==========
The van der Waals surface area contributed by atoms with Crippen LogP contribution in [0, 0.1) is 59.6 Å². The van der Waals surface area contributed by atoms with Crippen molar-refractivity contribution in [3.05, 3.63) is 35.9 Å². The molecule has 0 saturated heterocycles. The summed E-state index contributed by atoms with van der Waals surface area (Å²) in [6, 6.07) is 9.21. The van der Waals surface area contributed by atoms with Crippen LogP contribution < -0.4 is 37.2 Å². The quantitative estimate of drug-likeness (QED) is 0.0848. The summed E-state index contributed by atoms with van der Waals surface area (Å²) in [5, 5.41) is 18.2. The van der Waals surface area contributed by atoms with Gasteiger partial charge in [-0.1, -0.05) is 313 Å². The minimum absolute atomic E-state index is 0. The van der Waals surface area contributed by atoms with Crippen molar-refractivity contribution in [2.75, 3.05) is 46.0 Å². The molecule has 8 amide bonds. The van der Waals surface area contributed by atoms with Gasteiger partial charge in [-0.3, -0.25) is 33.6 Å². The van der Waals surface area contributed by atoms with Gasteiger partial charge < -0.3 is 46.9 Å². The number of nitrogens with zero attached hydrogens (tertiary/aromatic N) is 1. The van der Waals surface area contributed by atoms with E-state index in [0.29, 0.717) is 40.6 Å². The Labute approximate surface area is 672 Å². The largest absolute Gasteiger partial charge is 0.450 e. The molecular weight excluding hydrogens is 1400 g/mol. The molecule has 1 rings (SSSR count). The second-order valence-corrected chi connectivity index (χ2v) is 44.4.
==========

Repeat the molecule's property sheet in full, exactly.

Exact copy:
The van der Waals surface area contributed by atoms with Crippen LogP contribution in [0, 0.1) is 59.6 Å². The van der Waals surface area contributed by atoms with Crippen molar-refractivity contribution in [3.05, 3.63) is 35.9 Å². The molecule has 0 saturated heterocycles. The summed E-state index contributed by atoms with van der Waals surface area (Å²) in [6, 6.07) is 9.21. The van der Waals surface area contributed by atoms with Crippen LogP contribution < -0.4 is 37.2 Å². The quantitative estimate of drug-likeness (QED) is 0.0848. The summed E-state index contributed by atoms with van der Waals surface area (Å²) in [5, 5.41) is 18.2. The van der Waals surface area contributed by atoms with Gasteiger partial charge in [-0.1, -0.05) is 313 Å². The minimum absolute atomic E-state index is 0. The van der Waals surface area contributed by atoms with Crippen molar-refractivity contribution in [2.75, 3.05) is 46.0 Å². The molecule has 8 amide bonds. The van der Waals surface area contributed by atoms with Gasteiger partial charge in [-0.3, -0.25) is 33.6 Å². The van der Waals surface area contributed by atoms with Gasteiger partial charge < -0.3 is 46.9 Å². The number of nitrogens with zero attached hydrogens (tertiary/aromatic N) is 1. The van der Waals surface area contributed by atoms with E-state index in [0.29, 0.717) is 40.6 Å². The Labute approximate surface area is 672 Å². The largest absolute Gasteiger partial charge is 0.450 e. The molecular weight excluding hydrogens is 1400 g/mol. The molecule has 1 rings (SSSR count). The second-order valence-corrected chi connectivity index (χ2v) is 44.4.